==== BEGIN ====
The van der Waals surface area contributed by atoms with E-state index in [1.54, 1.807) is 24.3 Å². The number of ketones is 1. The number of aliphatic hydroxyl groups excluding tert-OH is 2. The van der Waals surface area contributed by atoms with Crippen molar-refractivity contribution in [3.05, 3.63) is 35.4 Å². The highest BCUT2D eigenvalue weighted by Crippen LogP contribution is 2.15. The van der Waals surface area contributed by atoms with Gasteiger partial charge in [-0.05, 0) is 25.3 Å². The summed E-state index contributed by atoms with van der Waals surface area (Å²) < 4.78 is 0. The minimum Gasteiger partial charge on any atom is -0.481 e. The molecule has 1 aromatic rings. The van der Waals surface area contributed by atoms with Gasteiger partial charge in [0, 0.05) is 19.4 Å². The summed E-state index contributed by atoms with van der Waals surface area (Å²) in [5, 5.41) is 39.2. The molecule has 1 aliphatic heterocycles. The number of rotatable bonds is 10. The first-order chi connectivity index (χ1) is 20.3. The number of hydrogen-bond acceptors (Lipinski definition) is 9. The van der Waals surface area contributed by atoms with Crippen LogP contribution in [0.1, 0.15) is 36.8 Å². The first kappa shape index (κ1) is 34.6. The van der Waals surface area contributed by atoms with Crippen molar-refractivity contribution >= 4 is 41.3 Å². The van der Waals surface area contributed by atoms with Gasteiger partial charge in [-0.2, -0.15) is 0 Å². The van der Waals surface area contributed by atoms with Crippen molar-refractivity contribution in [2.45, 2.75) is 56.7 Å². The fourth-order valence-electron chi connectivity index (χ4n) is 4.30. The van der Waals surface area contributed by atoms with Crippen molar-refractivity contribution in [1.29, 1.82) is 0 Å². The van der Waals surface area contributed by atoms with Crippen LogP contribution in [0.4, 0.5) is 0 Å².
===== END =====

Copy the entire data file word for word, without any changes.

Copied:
The van der Waals surface area contributed by atoms with E-state index in [1.54, 1.807) is 24.3 Å². The number of ketones is 1. The number of aliphatic hydroxyl groups excluding tert-OH is 2. The van der Waals surface area contributed by atoms with Crippen molar-refractivity contribution in [3.05, 3.63) is 35.4 Å². The highest BCUT2D eigenvalue weighted by Crippen LogP contribution is 2.15. The van der Waals surface area contributed by atoms with Gasteiger partial charge in [-0.05, 0) is 25.3 Å². The summed E-state index contributed by atoms with van der Waals surface area (Å²) < 4.78 is 0. The minimum Gasteiger partial charge on any atom is -0.481 e. The molecule has 1 aromatic rings. The van der Waals surface area contributed by atoms with Gasteiger partial charge in [0, 0.05) is 19.4 Å². The summed E-state index contributed by atoms with van der Waals surface area (Å²) in [5, 5.41) is 39.2. The molecule has 1 aliphatic heterocycles. The number of rotatable bonds is 10. The first-order chi connectivity index (χ1) is 20.3. The number of hydrogen-bond acceptors (Lipinski definition) is 9. The van der Waals surface area contributed by atoms with Crippen LogP contribution in [0.1, 0.15) is 36.8 Å². The first kappa shape index (κ1) is 34.6. The van der Waals surface area contributed by atoms with Crippen molar-refractivity contribution >= 4 is 41.3 Å². The van der Waals surface area contributed by atoms with Gasteiger partial charge in [-0.2, -0.15) is 0 Å². The van der Waals surface area contributed by atoms with Crippen molar-refractivity contribution in [2.45, 2.75) is 56.7 Å². The fourth-order valence-electron chi connectivity index (χ4n) is 4.30. The van der Waals surface area contributed by atoms with Crippen molar-refractivity contribution in [1.29, 1.82) is 0 Å². The van der Waals surface area contributed by atoms with Crippen LogP contribution in [0.4, 0.5) is 0 Å².